The American Civil Liberties Union and others who challenged the administration's policy in federal court said it violates U.S. immigration law and accused the administration of failing to follow the correct legal process in issuing the rule, which was unveiled on July 15.

In her dissent, Sotomayor said that the government's rule may be in significant tension with the asylum statute.

'It is especially concerning, moreover, that the rule the government promulgated topples decades of settled asylum practices and affects some of the most vulnerable people in the Western Hemisphere - without affording the public a chance to weigh in.'

Eight days after the rule went into effect in July, California-based U.S. District Judge Jon Tigar issued a nationwide injunction blocking it.

Then began a back-and-forth between Tigar and the 9th Circuit, which scaled back the injunction so that the Trump rule was blocked in the border states of California and Arizona while in effect in Texas and New Mexico.

Tigar ruled to restore the nationwide ban on Monday, but the 9th Circuit scaled it back again on Tuesday night.

They were both trumped by Supreme Court, which will allow the asylum restriction to remain in place until the underlying legality of the rule is determined at trial.

'This is just a temporary step, and we´re hopeful we´ll prevail at the end of the day,' ACLU attorney Lee Gelernt said. 'The lives of thousands of families are at stake.'

The Republican president's administration issued the rule in an attempt to reduce the surging number of asylum claims primarily by Central American migrants who have crossed the U.S.-Mexico border in large numbers during his presidency.

The U.S. Supreme Court on Wednesday granted a request by President Donald Trump's administration to fully enforce a new rule that would curtail asylum applications by immigrants at the U.S.-Mexico border (pictured is the wall on the US-Mexico border seen from Chihuahua State in Mexico)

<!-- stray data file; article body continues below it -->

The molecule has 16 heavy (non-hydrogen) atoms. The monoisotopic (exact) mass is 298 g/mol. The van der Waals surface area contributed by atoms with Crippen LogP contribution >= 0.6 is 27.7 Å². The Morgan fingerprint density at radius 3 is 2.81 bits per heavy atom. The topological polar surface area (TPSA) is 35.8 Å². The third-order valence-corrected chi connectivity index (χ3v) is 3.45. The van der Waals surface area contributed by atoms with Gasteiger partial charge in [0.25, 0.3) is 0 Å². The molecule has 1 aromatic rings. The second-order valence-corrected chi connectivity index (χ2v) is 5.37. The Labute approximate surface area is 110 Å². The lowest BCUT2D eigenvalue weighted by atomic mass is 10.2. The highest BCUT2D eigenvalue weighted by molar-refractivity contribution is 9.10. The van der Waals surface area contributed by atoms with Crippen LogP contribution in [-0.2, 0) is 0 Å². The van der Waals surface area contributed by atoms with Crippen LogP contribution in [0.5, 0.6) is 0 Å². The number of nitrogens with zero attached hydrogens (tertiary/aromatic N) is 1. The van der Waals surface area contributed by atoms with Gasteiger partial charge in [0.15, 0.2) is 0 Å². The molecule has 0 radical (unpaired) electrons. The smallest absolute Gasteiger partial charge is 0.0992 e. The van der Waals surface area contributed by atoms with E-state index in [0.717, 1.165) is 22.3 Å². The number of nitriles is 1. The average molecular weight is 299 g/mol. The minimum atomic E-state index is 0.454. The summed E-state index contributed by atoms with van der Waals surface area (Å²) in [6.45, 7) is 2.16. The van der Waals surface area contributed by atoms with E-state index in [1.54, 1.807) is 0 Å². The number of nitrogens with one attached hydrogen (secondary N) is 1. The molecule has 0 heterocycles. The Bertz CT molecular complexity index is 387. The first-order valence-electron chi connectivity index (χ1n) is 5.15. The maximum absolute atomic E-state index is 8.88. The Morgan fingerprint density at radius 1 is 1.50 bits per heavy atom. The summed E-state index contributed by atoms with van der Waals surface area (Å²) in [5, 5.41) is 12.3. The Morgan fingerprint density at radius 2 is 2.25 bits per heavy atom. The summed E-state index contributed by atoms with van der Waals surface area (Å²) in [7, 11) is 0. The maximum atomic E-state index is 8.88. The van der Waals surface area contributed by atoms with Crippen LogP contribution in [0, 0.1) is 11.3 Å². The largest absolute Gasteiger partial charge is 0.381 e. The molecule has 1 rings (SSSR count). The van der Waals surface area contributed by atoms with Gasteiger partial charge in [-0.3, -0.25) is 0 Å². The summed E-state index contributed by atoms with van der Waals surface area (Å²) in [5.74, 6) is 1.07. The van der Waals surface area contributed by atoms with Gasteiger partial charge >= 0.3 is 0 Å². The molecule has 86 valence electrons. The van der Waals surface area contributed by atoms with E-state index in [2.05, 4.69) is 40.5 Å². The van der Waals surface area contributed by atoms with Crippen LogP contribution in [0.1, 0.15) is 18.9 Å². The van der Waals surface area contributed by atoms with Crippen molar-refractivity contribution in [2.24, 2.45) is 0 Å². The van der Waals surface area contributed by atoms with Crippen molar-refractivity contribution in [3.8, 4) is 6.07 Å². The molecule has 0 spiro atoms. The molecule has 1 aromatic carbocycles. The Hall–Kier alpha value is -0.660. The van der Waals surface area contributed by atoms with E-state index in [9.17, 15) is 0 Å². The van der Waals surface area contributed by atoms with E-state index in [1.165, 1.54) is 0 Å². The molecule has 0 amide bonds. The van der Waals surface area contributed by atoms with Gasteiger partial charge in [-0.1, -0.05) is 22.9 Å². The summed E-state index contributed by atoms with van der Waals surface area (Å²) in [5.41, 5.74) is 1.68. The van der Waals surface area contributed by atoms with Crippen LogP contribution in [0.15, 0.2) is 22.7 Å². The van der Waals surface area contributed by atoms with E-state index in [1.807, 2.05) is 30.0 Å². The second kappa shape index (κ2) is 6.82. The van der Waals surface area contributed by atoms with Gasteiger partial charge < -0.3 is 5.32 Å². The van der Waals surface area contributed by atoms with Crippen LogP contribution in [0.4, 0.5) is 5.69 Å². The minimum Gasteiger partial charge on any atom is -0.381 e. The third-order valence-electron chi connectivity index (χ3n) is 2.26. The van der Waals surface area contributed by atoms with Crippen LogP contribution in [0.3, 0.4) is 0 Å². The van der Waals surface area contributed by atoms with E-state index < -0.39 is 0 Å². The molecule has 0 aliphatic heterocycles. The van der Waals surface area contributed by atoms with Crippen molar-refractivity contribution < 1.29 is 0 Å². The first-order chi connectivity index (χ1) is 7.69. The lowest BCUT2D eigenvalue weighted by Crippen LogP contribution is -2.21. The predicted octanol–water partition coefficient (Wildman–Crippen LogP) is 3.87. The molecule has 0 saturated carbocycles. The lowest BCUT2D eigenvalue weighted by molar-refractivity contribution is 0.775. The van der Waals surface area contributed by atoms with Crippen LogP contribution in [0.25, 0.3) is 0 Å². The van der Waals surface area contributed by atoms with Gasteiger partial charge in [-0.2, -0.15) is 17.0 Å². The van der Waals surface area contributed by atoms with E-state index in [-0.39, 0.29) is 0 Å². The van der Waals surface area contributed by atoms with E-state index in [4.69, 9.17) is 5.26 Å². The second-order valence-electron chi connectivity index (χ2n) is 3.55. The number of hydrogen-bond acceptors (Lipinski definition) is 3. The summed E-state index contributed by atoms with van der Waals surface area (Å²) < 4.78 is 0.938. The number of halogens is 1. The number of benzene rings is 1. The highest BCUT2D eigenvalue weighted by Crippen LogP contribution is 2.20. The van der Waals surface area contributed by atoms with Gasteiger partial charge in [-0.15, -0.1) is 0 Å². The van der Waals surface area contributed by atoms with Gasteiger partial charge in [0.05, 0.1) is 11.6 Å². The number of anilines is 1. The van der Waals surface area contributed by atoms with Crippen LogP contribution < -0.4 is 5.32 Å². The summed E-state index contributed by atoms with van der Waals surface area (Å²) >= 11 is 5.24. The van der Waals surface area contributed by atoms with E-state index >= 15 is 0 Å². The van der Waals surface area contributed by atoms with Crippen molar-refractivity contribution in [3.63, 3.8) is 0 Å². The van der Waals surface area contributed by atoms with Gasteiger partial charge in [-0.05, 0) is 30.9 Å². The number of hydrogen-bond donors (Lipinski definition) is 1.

The U.S. Supreme Court on Wednesday granted a request by President Donald Trump's administration to fully enforce a new rule that would curtail asylum applications by immigrants at the U.S.-Mexico border (pictured is the wall on the US-Mexico border seen from Chihuahua State in Mexico)

The rule would block nearly all families and individuals from countries like El Salvador, Honduras and Guatemala from entering the United States as asylum seekers after crossing through Mexico. The rule would keep asylum protections for Mexican citizens.

The rule drew legal challenges including from a coalition of groups represented by the ACLU. They accused the administration of pursuing an 'asylum ban' and jeopardizing the safety and security of migrants fleeing persecution and seeking safety in the United States.

In the administration's request to fully enforce the rule, U.S. Solicitor General Noel Francisco asked the Supreme Court to issue a stay blocking the injunction while litigation over the issue proceeds because the judge's order interferes with the government's authority to establish immigration policy.

The administration said the rule screens out asylum claims that are unlikely to succeed and 'deters aliens without a genuine need for asylum from making the arduous and potentially dangerous journey from Central America to the United States.'